Don’t Let Gum Disease Destroy Your Smile
We tend to pay less attention to bleeding gums as an indication of gum disease. Gum disease or periodontal disease is simply the inflammation of the gingiva (gums).
Periodontal diseases are bacterial infections that attack and destroy the attaching fibers and the supporting bones that roots the teeth in the mouth.
When gum diseases are left untreated for a long time, it can lead to tooth loss, and even worse, heart disease.
Gums diseases usually show up in two stages, namely: Gingivitis and Periodontitis.
Gingivitis is a condition that results in the inflammation of the gums without tooth loss or heart disease. Periodontitis, on the other hand, results in the inflammation of the gums, and lead to loss of bones around the teeth.
Gingivitis usually precedes periodontitis. However, it is vital to note that not all gingivitis progresses to periodontitis. Gingivitis will occur as a result of the accumulation of plaque and tartar due to poor oral hygiene or gum trauma caused by hard brushing.
Symptoms of Gingivitis
- Swollen, shiny, and bright red or purple colored gums
- Sore in the mouth
- Painful gums (when touched)
- Gums that bleed easily even with a soft bristle and gentle brushing
- Itchy gums
- Receding gum line
Gingivitis can be easily prevented by thorough and gentle brushing with toothpaste along with flossing daily.
Periodontitis is an advanced phase of gum disease. Losing the bones around the teeth is feasible in this phase, and it becomes permanent.
Also, the attachment fibers and supporting bone around the teeth can be destroyed, which will eventually become tooth loss.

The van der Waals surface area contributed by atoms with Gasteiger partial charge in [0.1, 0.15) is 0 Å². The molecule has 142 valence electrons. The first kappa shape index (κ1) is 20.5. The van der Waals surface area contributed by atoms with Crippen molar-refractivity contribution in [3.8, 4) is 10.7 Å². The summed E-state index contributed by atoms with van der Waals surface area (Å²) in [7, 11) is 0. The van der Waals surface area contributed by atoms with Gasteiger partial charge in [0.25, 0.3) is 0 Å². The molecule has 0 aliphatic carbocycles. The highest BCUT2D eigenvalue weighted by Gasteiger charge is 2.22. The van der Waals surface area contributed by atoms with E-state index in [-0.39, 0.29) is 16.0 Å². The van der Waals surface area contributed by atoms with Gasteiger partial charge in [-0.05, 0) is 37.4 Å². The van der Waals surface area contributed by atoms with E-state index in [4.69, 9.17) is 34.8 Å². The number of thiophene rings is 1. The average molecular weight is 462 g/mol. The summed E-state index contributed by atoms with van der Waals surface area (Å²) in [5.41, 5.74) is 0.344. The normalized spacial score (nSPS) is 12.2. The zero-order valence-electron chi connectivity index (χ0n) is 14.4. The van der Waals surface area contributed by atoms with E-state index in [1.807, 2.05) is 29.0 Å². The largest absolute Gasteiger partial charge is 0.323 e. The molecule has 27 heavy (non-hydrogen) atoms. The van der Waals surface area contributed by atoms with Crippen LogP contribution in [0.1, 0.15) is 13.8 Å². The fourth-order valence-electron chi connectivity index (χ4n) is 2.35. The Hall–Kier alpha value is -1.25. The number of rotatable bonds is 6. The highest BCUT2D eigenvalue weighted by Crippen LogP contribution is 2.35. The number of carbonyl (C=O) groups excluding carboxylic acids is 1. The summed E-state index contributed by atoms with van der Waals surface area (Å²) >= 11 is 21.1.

Symptoms of Periodontitis
- Occasional redness of the gum while brushing flossing or chewing crunchy foods
- Recurring swelling in the gum
- Halitosis (bad breath)
- Depression of the gum leading to improper teeth length (occurs as a result of a hard-bristled toothbrush)
- Pockets between the teeth and gums
- During the later stages of periodontitis, there may be loose and shaky teeth
Causes of gum disease
Plaque is the primary cause of periodontal disease. However, many factors contribute to cause gum disease, including:
Smoking (Tobacco use)
Smoking makes it difficult for gum tissues to repair itself. Tobacco use is a risk factor that encourages the growth of periodontitis.
Poor oral hygiene
When a person doesn’t brush or floss regularly, he encourages a breeding ground for gum disease to occur.
Ill-fitting bridges or dentures
Prevention of Gum Disease
When proper plaque control is practiced, gum disease can be prevented. Preventive measures include:
Maintain a well-balanced diet
A proper nutrition will help your immune system ward off infections
Avoid clenching or grinding your teeth
Doing this can put excessive pressure on the supporting tissues of your teeth and significantly increase the rate at which tissues are destroyed
Exercising regular oral hygiene
Regular dental check-ups and cleaning by a dentist
It is advisable to visit your dentist at least once in six months to any possible development of the periodontal disease.